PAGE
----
When a group of veteran Denver hip-hop MCs, producers and their families and friends assembled in front of stories-high Black Lives Matter murals for a video shoot last month, they couldn’t help but draw a crowd.
“The first day we shot in front of murals of George Floyd and Breonna Taylor, and people just started showing up,” said Mic Coats, who produced the song “I Can’t Breathe (Again).” “The second day it was just a few of us at the Elijah McClain mural, but these people doing a bike tour of the murals stopped to watch the amazing cello and violin players we had. Even 9News showed up.”
Like the song — a cutting, soulful protest anthem that channels the passion and pain of the Black Lives Matter movement — all of this happened “without the crazy, car-salesman push” that many group efforts require, he said.
“It was organic in the same way the song came together — emotional, tears, even goosebumps,” said Coats, who has worked with artists such as Trev Rich and Danae Simone. “And when we privately premiered it a few nights ago, people were crying when they saw it. Even the radio folks.”
Those radio folks — KS 107.5 program director Victor Starr and on-air personality Toshamakia — are two of the biggest names at Denver’s market-leading hip-hop radio station, and one that’s been playing “I Can’t Breathe (Again)” up to seven times a day, every day, since it premiered on June 12.
Now, with a video produced by Denver’s Dreamersday Productions, the team behind “I Can’t Breathe (Again)” is hoping the song will find even more fans outside of the Mile High City.
“We always planned on a video to match the power of the song,” said Denver-by-way-of-Chicago rapper A Meazy, who contributes a lacerating verse to the track. “But we wanted to make sure it wasn’t very cinematic. Just a few performance shots and some footage of the (Black Lives Matter) rallies to really tap into the emotion of everything. That’s it.”
The video may have always been in the cards, but the song nearly didn’t happen. When the group — which also includes rappers Ramond and Chy Reco, along with singer Wil Guice — gathered at Denver’s Side 3 Studios to record it on June 4, they had plenty of energy and emotion following the first few days of George Floyd protests, but no specific ideas.
“Honestly, the whole session was going to be canceled because we had a couple of artists pull away at the last minute,” said Armando Treviño, owner of Westminster’s Onyx Barbershop, who helped assemble the artists and executive produced the song under his Barbershop Uncut imprint. “We wanted to have a female vocalist on it, and (rapper) Jay Triiiple had reached out but couldn’t do it.”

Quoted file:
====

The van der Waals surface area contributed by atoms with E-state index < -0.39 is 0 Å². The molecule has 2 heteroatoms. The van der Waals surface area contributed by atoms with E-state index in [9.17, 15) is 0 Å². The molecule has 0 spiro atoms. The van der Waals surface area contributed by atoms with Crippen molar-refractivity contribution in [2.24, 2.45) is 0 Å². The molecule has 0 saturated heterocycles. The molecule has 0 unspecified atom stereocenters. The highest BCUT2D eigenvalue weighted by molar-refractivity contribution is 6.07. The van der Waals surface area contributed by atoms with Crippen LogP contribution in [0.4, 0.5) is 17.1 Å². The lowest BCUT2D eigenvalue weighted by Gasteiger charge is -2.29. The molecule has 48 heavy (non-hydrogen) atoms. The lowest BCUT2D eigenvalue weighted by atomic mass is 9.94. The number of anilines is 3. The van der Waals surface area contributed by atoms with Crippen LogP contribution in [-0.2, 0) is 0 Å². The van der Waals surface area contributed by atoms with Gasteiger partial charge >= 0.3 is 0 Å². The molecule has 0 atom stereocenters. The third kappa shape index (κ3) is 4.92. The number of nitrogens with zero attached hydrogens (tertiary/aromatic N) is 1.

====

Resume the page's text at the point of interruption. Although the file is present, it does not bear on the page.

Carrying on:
“I hadn’t even heard the beat,” Chy Reco said. “Nobody had the subject matter for their verses. We were going in blind.”
The studio time had been donated by Side 3’s owner, Treviño said, and engineer Alex Kukla was at the ready. So when Guice showed up to belt out the song’s aching hook — something he crafted on the way over in his truck, which was packed to leave for Ohio that same night — the rappers took it as inspiration.
“We just started layering,” Guice said, building on a magnetic beat from Coats that morphs from tribal percussion to nimble, loping snares. “In my mind I was just there by myself. And through the grace of God, I knew the song would reveal itself to (the rappers).”
“I knew he was going to set the tone,” A Meazy said of Guice. “He busted out more than 30 tracks of backup, and all these detailed build-ups and ad-libs. He just stacked it.”
Despite not stepping into the studio with lyrics, A Meazy, Ramond and Chy Reco furiously composed their verses, spitting them out that same night and adding minor tweaks thereafter.
“You never know how it’s going to work,” singer Guice said. “But at the end, we all just looked at each other like, ‘Is this the ‘hood, civil-rights version of ‘We Are the World’? We can’t (mess) this up.”
Given the rapid, ad hoc nature of the song’s creation, the producers and artists were both pleased and a little surprised when it immediately began connecting with listeners. Kids called into KS 107.5 to request it for their birthdays. The rappers’ own children were listening to the song and learning the verses. Friends were reaching out to the artists with praise, telling them they’d heard it in their cars.
The video would have to be something special, the team realized. It would need to complement the song’s adroit balance of authenticity and mainstream accessibility — no cursing, but plenty of lines like “All them cops need to be tried to by a black judge and a black jury / because their badges come with entitlement / killing us in the street and they’re getting less time than Michael Vick” (courtesy of Ramond).
As family and friends showed up to provide background scenery, and the rappers and Guice lip-synced their parts, internationally touring Congolese dancer Brotha.E (Enock Kadima) added a liquid sheen to the kinetic shots, which were set against the aforementioned murals by Denver’s Detour and Hiero Viega.
“What I love about this big collective is that we’re constantly reminding each other the song is a small piece of this,” Coats said. “It’s a big song with great meaning, but in the grander scheme, it isn’t about us.
“The conversation, and the work to be done, has to be with all of us. And our job is to try to help as many people find their voices as possible, whether in music or protests or however they show up.”
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